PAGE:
It Good
An Eat The Rainbow Recipe

Wrawp It Good

by | Nov 12, 2019 | Eat The Rainbow, Recipe | 0 comments


Prep: 10 Min

Cook: 0 Min

Ready-To-Eat: 10 Min



Gluten Free

Grain Free


2 Large Wraps


  • 2 Wrawps ~ Wrawp is the brand IN the blue package
  • 1 tbsp – toasted sesame oil
  • 1 stock – spanish onion
  • 3 thin slices – goat mozzarella
  • 1⁄2 medium – tomato
  • 1 – chayote squash ~ can find at an “ethnic” supermarket, or use your zucchini instead
  • 1 handful – greens ~ kale, and arugula combo
  • 1 handful – cilantro
  • 1 handful – mushrooms ~ I used chanterelles
  • 2 tsps Kalamata olive hummus by Summer Fresh
  • Dash – garlic powder
  • Dash – himalayan salt
  • Splash – salad dressing ~ I used Okanagan little creek cesear salad: it is
  • Splash – Hot sauce: Valentina’s hot sauce ~ TECHNICALLY NOT gluten free due to the Tamari, but is NOT gluten free a SUPER small amount, so as someone who is sensitive but not celiac I use it sparingly)


Step 1:

Add 1 tsp each to the wrawp

Step 2:

On top of the humus put 1.5 pieces of thinly sliced goat mozzarella

Step 3:

Preheat oven at 170 °

Step 4:

Meanwhile, at medium heat in pan: add tbsp of roasted sesame oil on pan, use a brush to lather in pan evenly

Step 5:

Add the sliced chayote squash in pan

Step 6:

After 1 mins add mushrooms and diced spanich onion

Step 7:

Then after mixed up, add sliced tomato

Step 8:

Lastly add the handful of greens to pan

Step 9:

Mix all ingredients and turn off pan. At this point, pull the wrawp out of the oven. Add the ingredients from the pan onto the wrawps.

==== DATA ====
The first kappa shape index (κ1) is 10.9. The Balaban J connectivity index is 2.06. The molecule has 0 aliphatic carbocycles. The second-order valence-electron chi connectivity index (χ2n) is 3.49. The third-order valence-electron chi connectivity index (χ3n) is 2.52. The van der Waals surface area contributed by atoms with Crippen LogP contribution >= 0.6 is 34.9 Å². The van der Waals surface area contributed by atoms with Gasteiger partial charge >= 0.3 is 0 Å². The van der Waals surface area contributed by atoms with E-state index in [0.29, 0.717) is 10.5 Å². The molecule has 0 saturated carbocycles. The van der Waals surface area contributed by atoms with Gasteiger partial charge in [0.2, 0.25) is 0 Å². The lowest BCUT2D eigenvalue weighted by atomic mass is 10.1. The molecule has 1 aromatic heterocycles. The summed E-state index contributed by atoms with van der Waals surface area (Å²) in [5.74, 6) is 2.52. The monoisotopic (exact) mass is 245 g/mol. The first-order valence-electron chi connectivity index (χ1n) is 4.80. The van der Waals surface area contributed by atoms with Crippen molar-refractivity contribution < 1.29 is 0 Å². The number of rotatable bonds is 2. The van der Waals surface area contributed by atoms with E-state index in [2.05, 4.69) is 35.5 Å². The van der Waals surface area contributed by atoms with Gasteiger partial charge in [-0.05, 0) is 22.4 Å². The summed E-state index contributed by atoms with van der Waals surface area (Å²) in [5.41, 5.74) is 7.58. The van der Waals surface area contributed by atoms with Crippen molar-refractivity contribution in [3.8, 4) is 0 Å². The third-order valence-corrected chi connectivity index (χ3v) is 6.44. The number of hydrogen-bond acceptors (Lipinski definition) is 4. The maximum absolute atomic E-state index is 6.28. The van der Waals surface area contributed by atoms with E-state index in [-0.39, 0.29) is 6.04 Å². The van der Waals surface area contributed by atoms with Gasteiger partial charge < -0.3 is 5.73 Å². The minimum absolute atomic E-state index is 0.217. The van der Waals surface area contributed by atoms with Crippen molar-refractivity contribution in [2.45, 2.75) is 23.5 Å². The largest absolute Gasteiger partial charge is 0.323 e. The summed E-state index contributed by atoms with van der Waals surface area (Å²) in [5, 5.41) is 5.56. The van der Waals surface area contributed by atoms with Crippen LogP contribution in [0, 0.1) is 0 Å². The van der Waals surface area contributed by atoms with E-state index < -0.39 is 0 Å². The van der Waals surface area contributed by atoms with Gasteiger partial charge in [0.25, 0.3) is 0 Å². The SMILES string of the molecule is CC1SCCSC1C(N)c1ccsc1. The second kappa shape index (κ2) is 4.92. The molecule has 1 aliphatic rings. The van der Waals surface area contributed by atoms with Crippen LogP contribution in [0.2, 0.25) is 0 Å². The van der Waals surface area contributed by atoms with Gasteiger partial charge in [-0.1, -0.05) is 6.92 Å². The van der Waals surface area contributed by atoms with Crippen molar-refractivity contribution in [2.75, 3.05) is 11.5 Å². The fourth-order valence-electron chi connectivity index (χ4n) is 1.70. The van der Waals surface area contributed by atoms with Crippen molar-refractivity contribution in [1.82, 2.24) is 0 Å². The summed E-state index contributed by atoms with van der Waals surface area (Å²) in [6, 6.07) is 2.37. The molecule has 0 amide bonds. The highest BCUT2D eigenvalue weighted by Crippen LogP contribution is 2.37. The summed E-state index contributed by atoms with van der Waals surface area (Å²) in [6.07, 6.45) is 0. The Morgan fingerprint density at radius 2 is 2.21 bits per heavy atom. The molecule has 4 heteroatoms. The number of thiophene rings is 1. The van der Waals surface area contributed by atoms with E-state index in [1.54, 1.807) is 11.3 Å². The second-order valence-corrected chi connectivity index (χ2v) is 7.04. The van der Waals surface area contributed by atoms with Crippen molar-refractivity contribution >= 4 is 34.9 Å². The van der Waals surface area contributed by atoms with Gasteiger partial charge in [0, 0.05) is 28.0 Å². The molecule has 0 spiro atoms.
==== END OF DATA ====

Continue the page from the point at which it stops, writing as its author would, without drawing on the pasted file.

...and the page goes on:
Step 10:

As to taste, you can add a dash of himilayan salt, and sprinkle salad dressing, and/or hot sauce

Nutritional Benefits

Chayote Squash

​This promotes blood sugar control, it is low in calories, fat, and total carbs. It is high in potent antioxidants: ​​that protect against cellular damage, reduce inflammation, and lower stress within your body.


Made gluten and grain free, since it is made from organic fruits and veggies therefore is rich in vitamins and minerals from the organic fruits and veggies.

Goat Cheese

A protein source, that is NOT the same as dairy from cow as it DOES NOT contain casein, the enzyme most often people are sensitive too who have allergies or sensitivities to cow dairy. Provides healthy fats; which also can keep you fuller longer. Also compared to cow’s milk, goat’s milk has a higher proportion of medium-chain fatty acids (MCFAs), which include: caproic acid, caprylic acid​ and capric acid.


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Eating Raw Food

By Evi Spiliotopoulos

There are different schools of thought in regards to the nutritional value of eating food raw, or cooked. From my CSNN nutrition school, it was expressed from numerous sources that a traditional nutritionist standpoint is most often said for most people to find optimal health it is advised: to eat 70% raw and 30% cooked, steamed, or stir fried food. It is believed that the raw foods provide more enzymes in their raw food states.